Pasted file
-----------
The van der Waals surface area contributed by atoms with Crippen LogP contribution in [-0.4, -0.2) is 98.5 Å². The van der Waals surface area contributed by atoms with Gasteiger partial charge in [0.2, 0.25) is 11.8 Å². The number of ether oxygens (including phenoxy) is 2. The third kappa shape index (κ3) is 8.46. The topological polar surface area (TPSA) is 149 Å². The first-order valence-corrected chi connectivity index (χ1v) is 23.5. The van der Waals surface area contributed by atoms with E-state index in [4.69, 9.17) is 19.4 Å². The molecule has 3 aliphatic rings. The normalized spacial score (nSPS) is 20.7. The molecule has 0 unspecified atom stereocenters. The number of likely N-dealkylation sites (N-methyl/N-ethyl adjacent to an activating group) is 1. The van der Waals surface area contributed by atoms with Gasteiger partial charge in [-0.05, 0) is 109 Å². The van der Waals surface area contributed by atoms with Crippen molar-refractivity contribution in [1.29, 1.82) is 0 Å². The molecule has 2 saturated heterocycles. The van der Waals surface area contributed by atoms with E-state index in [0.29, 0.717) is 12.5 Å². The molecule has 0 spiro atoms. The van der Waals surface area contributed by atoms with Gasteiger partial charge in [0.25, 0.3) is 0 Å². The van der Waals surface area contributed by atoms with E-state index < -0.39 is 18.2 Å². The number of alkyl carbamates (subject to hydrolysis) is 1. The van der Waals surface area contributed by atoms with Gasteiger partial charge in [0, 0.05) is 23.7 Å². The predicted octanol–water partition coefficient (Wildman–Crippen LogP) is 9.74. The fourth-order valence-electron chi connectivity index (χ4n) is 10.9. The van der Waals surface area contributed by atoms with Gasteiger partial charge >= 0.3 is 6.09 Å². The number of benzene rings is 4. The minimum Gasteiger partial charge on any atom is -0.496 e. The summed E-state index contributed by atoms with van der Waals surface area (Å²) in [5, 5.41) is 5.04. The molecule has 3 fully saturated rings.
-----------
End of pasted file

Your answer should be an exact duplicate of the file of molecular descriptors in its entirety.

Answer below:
The van der Waals surface area contributed by atoms with Crippen LogP contribution in [-0.4, -0.2) is 98.5 Å². The van der Waals surface area contributed by atoms with Gasteiger partial charge in [0.2, 0.25) is 11.8 Å². The number of ether oxygens (including phenoxy) is 2. The third kappa shape index (κ3) is 8.46. The topological polar surface area (TPSA) is 149 Å². The first-order valence-corrected chi connectivity index (χ1v) is 23.5. The van der Waals surface area contributed by atoms with E-state index in [4.69, 9.17) is 19.4 Å². The molecule has 3 aliphatic rings. The normalized spacial score (nSPS) is 20.7. The molecule has 0 unspecified atom stereocenters. The number of likely N-dealkylation sites (N-methyl/N-ethyl adjacent to an activating group) is 1. The van der Waals surface area contributed by atoms with Gasteiger partial charge in [-0.05, 0) is 109 Å². The van der Waals surface area contributed by atoms with Crippen molar-refractivity contribution in [1.29, 1.82) is 0 Å². The molecule has 2 saturated heterocycles. The van der Waals surface area contributed by atoms with E-state index in [0.29, 0.717) is 12.5 Å². The molecule has 0 spiro atoms. The van der Waals surface area contributed by atoms with Gasteiger partial charge in [0.25, 0.3) is 0 Å². The van der Waals surface area contributed by atoms with E-state index < -0.39 is 18.2 Å². The number of alkyl carbamates (subject to hydrolysis) is 1. The van der Waals surface area contributed by atoms with Gasteiger partial charge in [0, 0.05) is 23.7 Å². The predicted octanol–water partition coefficient (Wildman–Crippen LogP) is 9.74. The fourth-order valence-electron chi connectivity index (χ4n) is 10.9. The van der Waals surface area contributed by atoms with Gasteiger partial charge >= 0.3 is 6.09 Å². The number of benzene rings is 4. The minimum Gasteiger partial charge on any atom is -0.496 e. The summed E-state index contributed by atoms with van der Waals surface area (Å²) in [5, 5.41) is 5.04. The molecule has 3 fully saturated rings.